Despite the pandemic, unsecured retail finance products, including personal loans, credit cards and durable consumer loans (CDs), have grown by approximately 25% over the past three years with penetration growing fintech apps.
As digital lending models gain momentum, short-term loans offered by BNPL apps and other fintechs have become a preferred mode of consumer finance for new millennial and millennial customers. Z because of their affordability and ease of use, according to consultancy Bain & Company’s India Fintech Report 2022.
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BNPL apps Simpl, Lazy, Zest Money and more disbursed credit to over 15 million users in FY21, emerging as a preferred credit offering in the wake of Covid-19. This had a direct impact on NBFCs working with sustainable personal and consumer loan providers, according to the report.
“The average ticket size for various loan products, particularly personal loans and consumer sustainable loans, is declining due to an increased focus on smaller loans, led by fintech and NBFC lenders. The average ticket size of NBFCs in the PL category has decreased by 70% over the past two years,” the report said.
Yet, these short-term loan products offered by BNPLs will see a tougher regulatory environment, leading to conservative fintech growth in these segments.
“Recent regulations restricting prepaid payment instruments (PPIs) from offering lines of credit and new digital lending guidelines will negatively impact the current business models of these players, especially card lending and BNPL players. providing a revolving line of credit…Additionally, regulatory oversight on consumer finance, specifically led by fintechs, is expected to generally increase in the future, with RBI set to establish a fintech division,” the report states.
Overall, personal credit, including personal loans, credit cards and consumer durable loans, grew by 29%, 19% and 13% CAGR, respectively. Semi-urban markets were the primary source of growth for retail unsecured lending products, with approximately 32% CAGR growth in Tier 4 regions and 18% CAGR growth in Tier 4 regions. 1 over the past three years, the report adds.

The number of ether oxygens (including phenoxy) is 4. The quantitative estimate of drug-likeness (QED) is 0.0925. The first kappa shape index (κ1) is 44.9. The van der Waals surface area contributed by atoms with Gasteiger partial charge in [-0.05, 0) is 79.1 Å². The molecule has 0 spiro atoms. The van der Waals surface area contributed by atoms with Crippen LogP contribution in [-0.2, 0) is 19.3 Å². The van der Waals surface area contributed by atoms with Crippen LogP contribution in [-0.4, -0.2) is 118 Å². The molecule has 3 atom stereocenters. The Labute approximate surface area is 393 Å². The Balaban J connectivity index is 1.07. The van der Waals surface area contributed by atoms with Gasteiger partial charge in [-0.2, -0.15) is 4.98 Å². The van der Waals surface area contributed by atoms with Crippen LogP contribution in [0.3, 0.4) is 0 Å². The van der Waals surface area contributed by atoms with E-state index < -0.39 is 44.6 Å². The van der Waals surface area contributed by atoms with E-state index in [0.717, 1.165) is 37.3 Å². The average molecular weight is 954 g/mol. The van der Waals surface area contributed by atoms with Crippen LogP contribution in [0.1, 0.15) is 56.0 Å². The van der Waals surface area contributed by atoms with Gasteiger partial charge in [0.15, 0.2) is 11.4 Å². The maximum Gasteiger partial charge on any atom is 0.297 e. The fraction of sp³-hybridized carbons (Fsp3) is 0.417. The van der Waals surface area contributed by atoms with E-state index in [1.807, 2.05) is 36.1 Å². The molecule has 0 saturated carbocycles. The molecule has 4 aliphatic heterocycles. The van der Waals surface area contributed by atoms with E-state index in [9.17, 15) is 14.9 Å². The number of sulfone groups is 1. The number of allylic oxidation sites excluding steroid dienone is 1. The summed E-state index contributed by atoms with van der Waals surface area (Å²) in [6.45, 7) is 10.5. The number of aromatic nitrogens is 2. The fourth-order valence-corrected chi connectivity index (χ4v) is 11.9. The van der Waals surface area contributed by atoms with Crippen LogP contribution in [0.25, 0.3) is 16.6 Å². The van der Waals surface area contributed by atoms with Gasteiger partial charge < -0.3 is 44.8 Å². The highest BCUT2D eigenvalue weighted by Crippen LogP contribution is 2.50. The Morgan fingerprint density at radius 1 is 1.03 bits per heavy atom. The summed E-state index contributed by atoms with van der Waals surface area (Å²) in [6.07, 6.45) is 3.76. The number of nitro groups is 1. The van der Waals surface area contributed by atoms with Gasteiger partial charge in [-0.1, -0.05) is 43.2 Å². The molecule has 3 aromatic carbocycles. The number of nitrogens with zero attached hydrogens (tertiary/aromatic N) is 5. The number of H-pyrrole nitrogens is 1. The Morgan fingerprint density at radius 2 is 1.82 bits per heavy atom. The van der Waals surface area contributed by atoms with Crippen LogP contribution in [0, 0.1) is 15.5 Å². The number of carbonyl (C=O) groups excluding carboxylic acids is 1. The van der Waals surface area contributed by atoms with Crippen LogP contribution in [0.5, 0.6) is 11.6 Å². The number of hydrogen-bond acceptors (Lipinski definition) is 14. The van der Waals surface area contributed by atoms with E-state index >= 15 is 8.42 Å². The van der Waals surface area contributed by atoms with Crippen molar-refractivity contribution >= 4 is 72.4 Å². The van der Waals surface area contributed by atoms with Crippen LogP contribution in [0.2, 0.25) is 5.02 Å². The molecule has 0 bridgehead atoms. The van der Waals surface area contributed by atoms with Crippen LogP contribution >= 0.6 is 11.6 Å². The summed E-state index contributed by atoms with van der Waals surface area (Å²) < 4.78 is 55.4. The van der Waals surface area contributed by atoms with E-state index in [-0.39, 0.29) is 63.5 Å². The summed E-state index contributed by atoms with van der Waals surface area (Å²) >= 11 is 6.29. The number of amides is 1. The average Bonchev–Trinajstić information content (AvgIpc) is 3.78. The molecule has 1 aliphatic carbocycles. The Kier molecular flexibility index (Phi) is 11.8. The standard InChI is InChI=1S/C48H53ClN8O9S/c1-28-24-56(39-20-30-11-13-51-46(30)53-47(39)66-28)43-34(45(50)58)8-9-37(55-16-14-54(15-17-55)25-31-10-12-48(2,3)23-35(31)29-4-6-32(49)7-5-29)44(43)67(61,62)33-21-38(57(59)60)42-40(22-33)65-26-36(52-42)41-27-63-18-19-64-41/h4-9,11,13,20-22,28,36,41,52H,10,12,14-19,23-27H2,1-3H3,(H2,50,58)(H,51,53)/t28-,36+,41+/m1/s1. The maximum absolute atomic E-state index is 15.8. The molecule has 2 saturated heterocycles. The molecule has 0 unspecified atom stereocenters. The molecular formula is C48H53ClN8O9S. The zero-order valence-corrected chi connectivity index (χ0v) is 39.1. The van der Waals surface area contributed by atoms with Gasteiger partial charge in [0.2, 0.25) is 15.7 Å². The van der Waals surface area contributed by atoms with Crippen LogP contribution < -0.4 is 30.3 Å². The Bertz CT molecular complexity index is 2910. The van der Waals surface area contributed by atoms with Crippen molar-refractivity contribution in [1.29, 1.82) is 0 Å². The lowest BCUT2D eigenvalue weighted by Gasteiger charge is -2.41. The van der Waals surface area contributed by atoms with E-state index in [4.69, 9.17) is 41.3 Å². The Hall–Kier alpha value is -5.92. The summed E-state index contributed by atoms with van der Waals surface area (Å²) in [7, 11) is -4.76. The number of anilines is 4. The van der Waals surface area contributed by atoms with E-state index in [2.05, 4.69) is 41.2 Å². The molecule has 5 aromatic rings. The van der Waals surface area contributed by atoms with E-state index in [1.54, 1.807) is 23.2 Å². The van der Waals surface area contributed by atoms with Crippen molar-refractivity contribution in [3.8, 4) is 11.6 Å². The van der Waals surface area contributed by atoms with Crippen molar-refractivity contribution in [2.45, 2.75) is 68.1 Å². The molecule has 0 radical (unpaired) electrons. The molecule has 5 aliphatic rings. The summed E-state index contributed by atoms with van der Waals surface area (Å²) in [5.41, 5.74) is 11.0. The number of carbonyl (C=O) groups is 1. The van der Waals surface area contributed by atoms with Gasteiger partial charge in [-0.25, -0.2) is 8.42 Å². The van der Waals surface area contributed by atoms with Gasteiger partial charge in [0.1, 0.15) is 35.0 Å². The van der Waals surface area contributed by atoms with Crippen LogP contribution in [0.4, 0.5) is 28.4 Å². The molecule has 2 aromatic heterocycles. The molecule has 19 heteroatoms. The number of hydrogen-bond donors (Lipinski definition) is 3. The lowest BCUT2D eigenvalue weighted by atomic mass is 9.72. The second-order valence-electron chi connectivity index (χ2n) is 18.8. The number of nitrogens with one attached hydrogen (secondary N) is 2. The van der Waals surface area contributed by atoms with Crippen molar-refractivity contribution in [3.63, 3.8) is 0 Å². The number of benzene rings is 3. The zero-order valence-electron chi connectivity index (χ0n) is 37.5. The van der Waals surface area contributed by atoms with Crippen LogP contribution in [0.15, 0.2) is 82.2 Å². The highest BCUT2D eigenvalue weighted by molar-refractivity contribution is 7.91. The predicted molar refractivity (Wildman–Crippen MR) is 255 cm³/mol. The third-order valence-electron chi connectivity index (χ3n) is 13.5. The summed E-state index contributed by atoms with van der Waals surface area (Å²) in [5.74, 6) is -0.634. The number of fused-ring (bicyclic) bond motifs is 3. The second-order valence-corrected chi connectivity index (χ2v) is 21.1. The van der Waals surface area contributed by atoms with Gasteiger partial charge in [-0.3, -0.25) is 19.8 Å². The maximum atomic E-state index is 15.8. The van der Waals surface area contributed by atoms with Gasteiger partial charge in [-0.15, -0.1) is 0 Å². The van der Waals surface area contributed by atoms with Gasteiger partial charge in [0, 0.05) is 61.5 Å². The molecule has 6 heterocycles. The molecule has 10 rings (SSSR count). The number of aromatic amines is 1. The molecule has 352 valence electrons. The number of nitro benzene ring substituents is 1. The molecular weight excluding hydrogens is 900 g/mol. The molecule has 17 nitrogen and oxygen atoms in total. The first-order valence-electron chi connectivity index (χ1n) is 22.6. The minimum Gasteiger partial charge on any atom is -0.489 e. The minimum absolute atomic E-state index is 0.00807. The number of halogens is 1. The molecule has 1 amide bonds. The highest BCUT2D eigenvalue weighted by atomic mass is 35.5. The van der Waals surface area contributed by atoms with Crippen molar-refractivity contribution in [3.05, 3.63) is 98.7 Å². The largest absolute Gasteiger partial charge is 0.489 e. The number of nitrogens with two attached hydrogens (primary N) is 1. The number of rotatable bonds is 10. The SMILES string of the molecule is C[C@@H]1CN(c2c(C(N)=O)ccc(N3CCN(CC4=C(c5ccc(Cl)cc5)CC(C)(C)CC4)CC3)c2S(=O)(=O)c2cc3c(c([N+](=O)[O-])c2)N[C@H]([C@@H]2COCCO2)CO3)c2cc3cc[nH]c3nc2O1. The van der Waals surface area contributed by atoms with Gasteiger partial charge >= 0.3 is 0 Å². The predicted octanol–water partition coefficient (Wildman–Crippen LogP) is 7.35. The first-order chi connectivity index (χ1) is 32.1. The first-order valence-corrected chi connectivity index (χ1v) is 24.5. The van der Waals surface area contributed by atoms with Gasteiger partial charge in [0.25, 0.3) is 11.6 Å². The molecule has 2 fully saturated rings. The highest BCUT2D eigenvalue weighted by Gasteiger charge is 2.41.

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The average note size for various lending products, particularly PLs and CDs, is declining due to an increased focus on smaller loans led by fintech and NBFC lenders. The average ticket size of NBFCs in the PL category has decreased by 70% over the past two years.
Small consumer durable loans have also recovered to pre-pandemic levels, with a CAGR of 11% over the past three years. Over 70% of disbursements were reported among the under 40 age group, about 36% of disbursements were made in the 30-40 age group and 37% in the under 30 age group. Growth in semi-urban areas and in the new credit consumer segment also shows that “lenders are beginning to successfully increase their reach through digital channels and leverage alternative data for underwriting,” the report points out.
Overall, India has seen a significant increase in fintech investment, with around $35 billion invested across all segments so far, which has more than doubled India’s share of funding global fintech since 2016. The years 2021 and 2022 have seen over $19 billion in fintech funding and the addition of 18 fintech unicorns. The payments and lending sectors continue to attract the majority of fintech funding (with around 60% share). More than 30% of funding is now directed to sub-sectors such as wealth technology, insurtech and neobanking.
Indian fintechs saw record investments and deals, receiving around $10 billion in funding from more than 580 deals in FY21, three times the $3.5 billion received in 2020. The first half 2022 saw conservative funding of $4.2 billion, which is lower than H1 FY21, but twice the funding received in H1 FY20. While payments and lending continue to attract the bulk of funding (60%), other segments including financial infrastructure, wealth management technology and neobanks are now catching up.
Bain & Company estimates that Indian fintechs currently contribute around $100 billion in enterprise value (EV) out of an overall financial services EV of $1.4 trillion, in 2021. The report further predicts that Indian fintechs will follow a similar trajectory to Brazilian fintechs, given India has similar macroeconomic fundamentals and lower penetration of most financial products and services. “Brazilian fintechs have grown from a 2% share of financial services market capitalization in 2017 to over 35% in 2021, reflecting sizable gains in retail banking by Brazilian fintechs and neobanks. Similarly, we expect Indian fintechs to capture nearly $350 billion in EVs by FY26, contributing over 15% of Indian financial services EVs,” the report adds.